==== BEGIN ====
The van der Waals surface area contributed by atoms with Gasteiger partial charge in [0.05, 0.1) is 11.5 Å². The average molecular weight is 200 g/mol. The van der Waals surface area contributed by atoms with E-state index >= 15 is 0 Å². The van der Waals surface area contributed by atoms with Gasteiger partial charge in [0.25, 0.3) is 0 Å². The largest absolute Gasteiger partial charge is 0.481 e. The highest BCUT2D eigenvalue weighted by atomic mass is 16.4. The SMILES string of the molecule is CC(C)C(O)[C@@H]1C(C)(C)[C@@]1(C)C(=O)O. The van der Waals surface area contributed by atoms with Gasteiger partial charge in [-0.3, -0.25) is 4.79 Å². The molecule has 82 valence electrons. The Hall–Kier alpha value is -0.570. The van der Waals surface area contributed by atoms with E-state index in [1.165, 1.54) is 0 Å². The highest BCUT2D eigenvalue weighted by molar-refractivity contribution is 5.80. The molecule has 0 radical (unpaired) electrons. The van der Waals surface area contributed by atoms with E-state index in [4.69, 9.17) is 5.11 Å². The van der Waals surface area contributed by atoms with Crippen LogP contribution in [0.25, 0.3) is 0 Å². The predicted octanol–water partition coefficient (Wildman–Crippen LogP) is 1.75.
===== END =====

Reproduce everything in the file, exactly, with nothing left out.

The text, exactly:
The van der Waals surface area contributed by atoms with Gasteiger partial charge in [0.05, 0.1) is 11.5 Å². The average molecular weight is 200 g/mol. The van der Waals surface area contributed by atoms with E-state index >= 15 is 0 Å². The van der Waals surface area contributed by atoms with Gasteiger partial charge in [0.25, 0.3) is 0 Å². The largest absolute Gasteiger partial charge is 0.481 e. The highest BCUT2D eigenvalue weighted by atomic mass is 16.4. The SMILES string of the molecule is CC(C)C(O)[C@@H]1C(C)(C)[C@@]1(C)C(=O)O. The van der Waals surface area contributed by atoms with Gasteiger partial charge in [-0.3, -0.25) is 4.79 Å². The molecule has 82 valence electrons. The Hall–Kier alpha value is -0.570. The van der Waals surface area contributed by atoms with E-state index in [1.165, 1.54) is 0 Å². The highest BCUT2D eigenvalue weighted by molar-refractivity contribution is 5.80. The molecule has 0 radical (unpaired) electrons. The van der Waals surface area contributed by atoms with E-state index in [4.69, 9.17) is 5.11 Å². The van der Waals surface area contributed by atoms with Crippen LogP contribution in [0.25, 0.3) is 0 Å². The predicted octanol–water partition coefficient (Wildman–Crippen LogP) is 1.75.